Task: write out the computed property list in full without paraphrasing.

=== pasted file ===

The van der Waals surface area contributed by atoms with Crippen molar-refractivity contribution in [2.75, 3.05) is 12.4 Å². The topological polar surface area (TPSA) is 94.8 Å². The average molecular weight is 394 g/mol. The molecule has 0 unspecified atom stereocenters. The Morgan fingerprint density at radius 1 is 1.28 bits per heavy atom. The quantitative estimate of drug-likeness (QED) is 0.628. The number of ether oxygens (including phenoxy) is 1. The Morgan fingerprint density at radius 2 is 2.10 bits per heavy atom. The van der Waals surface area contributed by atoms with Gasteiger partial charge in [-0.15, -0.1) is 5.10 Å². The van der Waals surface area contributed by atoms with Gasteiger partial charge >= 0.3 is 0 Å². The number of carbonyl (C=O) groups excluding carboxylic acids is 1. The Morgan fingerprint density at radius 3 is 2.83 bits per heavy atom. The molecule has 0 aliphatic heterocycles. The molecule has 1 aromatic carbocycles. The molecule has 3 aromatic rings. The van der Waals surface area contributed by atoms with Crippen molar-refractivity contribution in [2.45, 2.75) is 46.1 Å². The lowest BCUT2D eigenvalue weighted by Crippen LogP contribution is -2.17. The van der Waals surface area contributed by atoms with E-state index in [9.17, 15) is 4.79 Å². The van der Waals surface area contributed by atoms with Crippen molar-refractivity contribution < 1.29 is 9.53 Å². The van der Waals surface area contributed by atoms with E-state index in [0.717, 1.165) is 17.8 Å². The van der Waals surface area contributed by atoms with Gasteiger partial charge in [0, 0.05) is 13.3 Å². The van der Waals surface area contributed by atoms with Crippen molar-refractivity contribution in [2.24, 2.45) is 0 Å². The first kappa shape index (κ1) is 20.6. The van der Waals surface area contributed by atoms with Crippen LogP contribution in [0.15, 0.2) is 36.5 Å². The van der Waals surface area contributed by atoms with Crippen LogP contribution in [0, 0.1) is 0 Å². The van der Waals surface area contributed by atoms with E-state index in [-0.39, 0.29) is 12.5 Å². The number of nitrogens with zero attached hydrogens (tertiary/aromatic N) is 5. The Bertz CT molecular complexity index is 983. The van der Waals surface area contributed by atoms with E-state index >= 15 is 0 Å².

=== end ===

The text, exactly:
The van der Waals surface area contributed by atoms with Crippen molar-refractivity contribution in [2.75, 3.05) is 12.4 Å². The topological polar surface area (TPSA) is 94.8 Å². The average molecular weight is 394 g/mol. The molecule has 0 unspecified atom stereocenters. The Morgan fingerprint density at radius 1 is 1.28 bits per heavy atom. The quantitative estimate of drug-likeness (QED) is 0.628. The number of ether oxygens (including phenoxy) is 1. The Morgan fingerprint density at radius 2 is 2.10 bits per heavy atom. The van der Waals surface area contributed by atoms with Gasteiger partial charge in [-0.15, -0.1) is 5.10 Å². The van der Waals surface area contributed by atoms with Gasteiger partial charge >= 0.3 is 0 Å². The number of carbonyl (C=O) groups excluding carboxylic acids is 1. The Morgan fingerprint density at radius 3 is 2.83 bits per heavy atom. The molecule has 0 aliphatic heterocycles. The molecule has 1 aromatic carbocycles. The molecule has 3 aromatic rings. The van der Waals surface area contributed by atoms with Crippen molar-refractivity contribution in [2.45, 2.75) is 46.1 Å². The lowest BCUT2D eigenvalue weighted by Crippen LogP contribution is -2.17. The van der Waals surface area contributed by atoms with E-state index in [9.17, 15) is 4.79 Å². The van der Waals surface area contributed by atoms with Crippen molar-refractivity contribution < 1.29 is 9.53 Å². The van der Waals surface area contributed by atoms with E-state index in [0.717, 1.165) is 17.8 Å². The van der Waals surface area contributed by atoms with Gasteiger partial charge in [0, 0.05) is 13.3 Å². The van der Waals surface area contributed by atoms with Crippen molar-refractivity contribution in [2.24, 2.45) is 0 Å². The first kappa shape index (κ1) is 20.6. The van der Waals surface area contributed by atoms with Crippen LogP contribution in [0.15, 0.2) is 36.5 Å². The van der Waals surface area contributed by atoms with Crippen LogP contribution in [0, 0.1) is 0 Å². The van der Waals surface area contributed by atoms with E-state index in [-0.39, 0.29) is 12.5 Å². The number of nitrogens with zero attached hydrogens (tertiary/aromatic N) is 5. The Bertz CT molecular complexity index is 983. The van der Waals surface area contributed by atoms with E-state index >= 15 is 0 Å².